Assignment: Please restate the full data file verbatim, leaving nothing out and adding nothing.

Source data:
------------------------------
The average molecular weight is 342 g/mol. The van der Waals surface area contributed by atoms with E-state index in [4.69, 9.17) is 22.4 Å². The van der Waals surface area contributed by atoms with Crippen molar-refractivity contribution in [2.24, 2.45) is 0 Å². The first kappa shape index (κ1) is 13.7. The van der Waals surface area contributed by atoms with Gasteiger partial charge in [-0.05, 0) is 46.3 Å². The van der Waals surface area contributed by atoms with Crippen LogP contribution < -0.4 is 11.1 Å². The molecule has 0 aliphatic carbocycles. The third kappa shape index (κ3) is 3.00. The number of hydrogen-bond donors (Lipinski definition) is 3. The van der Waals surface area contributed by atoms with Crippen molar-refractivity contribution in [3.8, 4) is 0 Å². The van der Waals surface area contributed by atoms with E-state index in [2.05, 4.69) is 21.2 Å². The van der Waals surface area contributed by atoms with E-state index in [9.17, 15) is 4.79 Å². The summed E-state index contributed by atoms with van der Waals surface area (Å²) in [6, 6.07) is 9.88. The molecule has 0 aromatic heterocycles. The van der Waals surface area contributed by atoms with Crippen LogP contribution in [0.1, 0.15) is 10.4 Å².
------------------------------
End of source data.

The average molecular weight is 342 g/mol. The van der Waals surface area contributed by atoms with E-state index in [4.69, 9.17) is 22.4 Å². The van der Waals surface area contributed by atoms with Crippen molar-refractivity contribution in [2.24, 2.45) is 0 Å². The first kappa shape index (κ1) is 13.7. The van der Waals surface area contributed by atoms with Gasteiger partial charge in [-0.05, 0) is 46.3 Å². The van der Waals surface area contributed by atoms with Crippen LogP contribution < -0.4 is 11.1 Å². The molecule has 0 aliphatic carbocycles. The third kappa shape index (κ3) is 3.00. The number of hydrogen-bond donors (Lipinski definition) is 3. The van der Waals surface area contributed by atoms with Crippen molar-refractivity contribution in [3.8, 4) is 0 Å². The van der Waals surface area contributed by atoms with E-state index in [2.05, 4.69) is 21.2 Å². The van der Waals surface area contributed by atoms with E-state index in [9.17, 15) is 4.79 Å². The summed E-state index contributed by atoms with van der Waals surface area (Å²) in [6, 6.07) is 9.88. The molecule has 0 aromatic heterocycles. The van der Waals surface area contributed by atoms with Crippen LogP contribution in [0.1, 0.15) is 10.4 Å².